It’s unlikely that you would use multiple source control tools or multiple CI or CD tools. You settle on the best-in-class tool for the task, and package management needs to be the same. CP should be a checkpoint - a layer that all packages, images, and artifacts used in and produced from your build processes and your deployments need to pass through. That layer is what empowers you and provides you with the control and visibility that you need.
And that is what it comes down to - At its core:
Continuous Packaging gives your teams security, control, visibility and management over incoming and built assets.
There is an ever-increasing focus on software supply chain security, and rightly so. Recent events have shown that attacks on the software supply chain are fast becoming the number one method that threat actors are employing to breach organizations and users’ security.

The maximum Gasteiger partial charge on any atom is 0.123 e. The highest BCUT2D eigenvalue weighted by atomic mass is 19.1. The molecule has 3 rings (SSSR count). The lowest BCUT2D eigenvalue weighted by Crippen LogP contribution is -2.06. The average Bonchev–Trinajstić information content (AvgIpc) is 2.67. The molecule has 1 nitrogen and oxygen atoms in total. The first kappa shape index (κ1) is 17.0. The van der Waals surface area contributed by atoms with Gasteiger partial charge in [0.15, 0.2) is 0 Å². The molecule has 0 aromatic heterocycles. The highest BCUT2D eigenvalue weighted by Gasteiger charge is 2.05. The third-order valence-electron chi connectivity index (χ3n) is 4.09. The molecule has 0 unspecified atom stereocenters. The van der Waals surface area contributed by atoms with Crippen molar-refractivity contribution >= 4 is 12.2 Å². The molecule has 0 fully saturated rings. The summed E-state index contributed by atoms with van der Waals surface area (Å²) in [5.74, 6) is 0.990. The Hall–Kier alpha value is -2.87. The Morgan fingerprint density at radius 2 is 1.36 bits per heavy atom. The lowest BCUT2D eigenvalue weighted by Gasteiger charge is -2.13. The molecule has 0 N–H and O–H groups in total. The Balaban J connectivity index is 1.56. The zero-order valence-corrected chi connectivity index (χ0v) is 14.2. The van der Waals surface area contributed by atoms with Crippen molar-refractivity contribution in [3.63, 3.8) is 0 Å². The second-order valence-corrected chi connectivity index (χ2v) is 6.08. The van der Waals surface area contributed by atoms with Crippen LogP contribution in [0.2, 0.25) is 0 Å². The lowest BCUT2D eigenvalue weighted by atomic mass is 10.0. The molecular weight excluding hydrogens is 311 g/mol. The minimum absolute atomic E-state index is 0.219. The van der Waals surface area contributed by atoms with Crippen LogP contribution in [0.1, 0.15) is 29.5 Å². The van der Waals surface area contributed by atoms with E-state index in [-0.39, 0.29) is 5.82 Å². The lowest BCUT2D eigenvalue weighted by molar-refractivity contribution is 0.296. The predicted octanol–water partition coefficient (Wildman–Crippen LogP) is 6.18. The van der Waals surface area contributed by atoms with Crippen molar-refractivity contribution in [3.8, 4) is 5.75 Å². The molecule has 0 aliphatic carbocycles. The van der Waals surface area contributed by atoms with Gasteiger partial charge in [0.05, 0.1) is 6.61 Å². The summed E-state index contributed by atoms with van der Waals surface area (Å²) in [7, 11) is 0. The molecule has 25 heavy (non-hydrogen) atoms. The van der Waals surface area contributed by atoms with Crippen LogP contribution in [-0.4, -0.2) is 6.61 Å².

And why is this? Well, it’s because it’s a highly effective way to get malicious software distributed to many targets. These targets are increasingly aware of traditional attacks and have been educated to defend against them. What better way to gain entry to a target than through a legitimate update mechanism from a vendor or through a compromised software package that gets used in a build?
Software supply chain attacks manipulate the trust that users and companies place in vendors and the trust that developers place in code that they import or use from public registries and repositories.
Benefits of Continuous Packaging
So how exactly does CP provide you with that security, control, visibility and management? Well, to break things down a bit further, some of the key benefits of CP are:
· Isolation – which gives you control and visibility
· Provenance – Which provides you with security via a chain of trust
· Acceleration – Which gives you low latency performance for your teams
Let’s look at each of these in turn.
Provenance is the ability to verifiably prove, using things like package checksums and cryptographic signatures, that software assets are what they say they are and are from who they say they are.